Orthostatic hypotension, also called postural hypotension, is a common form of low blood pressure. It occurs after a change in body position, typically when a person stands up from either a seated or lying position. It is usually transient and represents a delay in the normal compensatory ability of the autonomic nervous system. It is commonly seen in hypovolemia and as a result of various medications. In addition to blood pressure-lowering medications, many psychiatric medications, in particular antidepressants, can have this side effect. Simple blood pressure and heart rate measurements while lying, seated, and standing (with a two-minute delay in between each position change) can confirm the presence of orthostatic hypotension. Orthostatic hypotension is indicated if there is a drop in 20 mmHg of systolic pressure (and a 10 mmHg drop in diastolic pressure in some facilities) and a 20 beats per minute increase in heart rate.

Vasovagal syncope is a form of dysautonomia characterized by an inappropriate drop in blood pressure while in the upright position. Vasovagal syncope occurs as a result of increased activity of the vagus nerve, the mainstay of the parasympathetic nervous system .

Another, but rarer form, is postprandial hypotension, a drastic decline in blood pressure that occurs 30 to 75 minutes after eating substantial meals.[15] When a great deal of blood is diverted to the intestines (a kind of "splanchnic blood pooling") to facilitate digestion and absorption, the body must increase cardiac output and peripheral vasoconstriction to maintain enough blood pressure to perfuse vital organs, such as the brain. Postprandial hypotension is believed to be caused by the autonomic nervous system not compensating appropriately, because of aging or a specific disorder.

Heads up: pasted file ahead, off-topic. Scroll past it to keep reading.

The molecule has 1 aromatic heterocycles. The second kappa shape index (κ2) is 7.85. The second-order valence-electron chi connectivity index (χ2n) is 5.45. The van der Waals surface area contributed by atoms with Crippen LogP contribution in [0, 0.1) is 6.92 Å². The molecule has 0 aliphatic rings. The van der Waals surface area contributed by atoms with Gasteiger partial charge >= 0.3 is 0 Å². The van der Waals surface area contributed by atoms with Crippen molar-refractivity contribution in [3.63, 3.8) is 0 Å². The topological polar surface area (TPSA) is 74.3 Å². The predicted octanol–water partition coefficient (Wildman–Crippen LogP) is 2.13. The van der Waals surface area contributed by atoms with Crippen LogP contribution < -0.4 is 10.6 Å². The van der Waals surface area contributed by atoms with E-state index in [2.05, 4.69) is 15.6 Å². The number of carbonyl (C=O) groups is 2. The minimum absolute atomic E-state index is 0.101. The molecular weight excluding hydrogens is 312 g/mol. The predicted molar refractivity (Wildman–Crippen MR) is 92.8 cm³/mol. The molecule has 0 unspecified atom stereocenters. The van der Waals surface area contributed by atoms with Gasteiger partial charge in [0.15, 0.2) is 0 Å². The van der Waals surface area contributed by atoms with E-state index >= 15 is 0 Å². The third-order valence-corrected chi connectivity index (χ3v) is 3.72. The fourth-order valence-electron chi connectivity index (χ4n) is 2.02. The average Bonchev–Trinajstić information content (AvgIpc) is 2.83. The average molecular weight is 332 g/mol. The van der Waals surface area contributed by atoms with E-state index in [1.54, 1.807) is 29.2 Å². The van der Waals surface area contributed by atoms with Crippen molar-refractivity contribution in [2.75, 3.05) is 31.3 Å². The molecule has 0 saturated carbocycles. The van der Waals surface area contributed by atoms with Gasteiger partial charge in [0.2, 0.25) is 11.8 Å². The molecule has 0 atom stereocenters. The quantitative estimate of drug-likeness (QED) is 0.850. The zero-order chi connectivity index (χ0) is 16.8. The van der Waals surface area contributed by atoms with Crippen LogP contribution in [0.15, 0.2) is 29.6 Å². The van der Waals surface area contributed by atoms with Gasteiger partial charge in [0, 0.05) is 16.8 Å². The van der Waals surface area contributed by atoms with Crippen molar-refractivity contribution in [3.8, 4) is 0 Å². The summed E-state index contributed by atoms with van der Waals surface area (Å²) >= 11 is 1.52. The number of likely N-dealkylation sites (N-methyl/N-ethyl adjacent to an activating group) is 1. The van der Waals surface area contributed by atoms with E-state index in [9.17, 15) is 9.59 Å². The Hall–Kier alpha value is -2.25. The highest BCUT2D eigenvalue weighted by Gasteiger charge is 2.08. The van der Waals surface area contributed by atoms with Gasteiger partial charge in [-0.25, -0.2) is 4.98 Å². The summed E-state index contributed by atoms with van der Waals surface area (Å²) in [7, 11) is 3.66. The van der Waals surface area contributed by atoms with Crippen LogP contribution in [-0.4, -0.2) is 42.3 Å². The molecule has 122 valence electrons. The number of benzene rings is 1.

Hypotension is a feature of Flammer syndrome, which is characterized by cold hands and feet and predisposes to normal tension glaucoma.[16]

Hypotension can be a symptom of relative energy deficiency in sport, sometimes known as the female athlete triad, although it can also affect men.[17]


Blood pressure is continuously regulated by the autonomic nervous system, using an elaborate network of receptors, nerves, and hormones to balance the effects of the sympathetic nervous system, which tends to raise blood pressure, and the parasympathetic nervous system, which lowers it. The vast and rapid compensation abilities of the autonomic nervous system allow normal individuals to maintain an acceptable blood pressure over a wide range of activities and in many disease states.


The diagnosis of hypotension is made by first obtaining a blood pressure, either non-invasively with a sphygmomanometer or invasively with an arterial catheter (mostly in an intensive care setting). If the MAP (Mean Arterial Pressure) is <65mmHg, this is generally considered hypotension.[18]

For most adults, the healthiest blood pressure is at or below 120/80 mmHg. A small drop in blood pressure, even as little as 20 mmHg, can result in transient hypotension.[19]

Evaluation of vasovagal syncope is done with a tilt table test.

Besides the definitive threshold, an abrupt fall in systolic blood pressure around 30 mmHg from one's typical average systolic pressure can also be diagnosed with hypotension.[20]


The treatment for hypotension depends on its cause. Chronic hypotension rarely exists as more than a symptom. Asymptomatic hypotension in healthy people usually does not require treatment. Adding electrolytes to a diet can relieve symptoms of mild hypotension. A morning dose of caffeine can also be effective. In mild cases, where the patient is still responsive, laying the person in dorsal decubitus (lying on the back) position and lifting the legs increases venous return, thus making more blood available to critical organs in the chest and head. The Trendelenburg position, though used historically, is no longer recommended.[21]

Hypotensive shock treatment always follows the first four following steps. Outcomes, in terms of mortality, are directly linked to the speed that hypotension is corrected. Still-debated methods are in parentheses, as are benchmarks for evaluating progress in correcting hypotension. A study on septic shock provided the delineation of these general principles.[22] However, since it focuses on hypotension due to infection, it is not applicable to all forms of severe hypotension.

  1. Volume resuscitation (usually with crystalloid)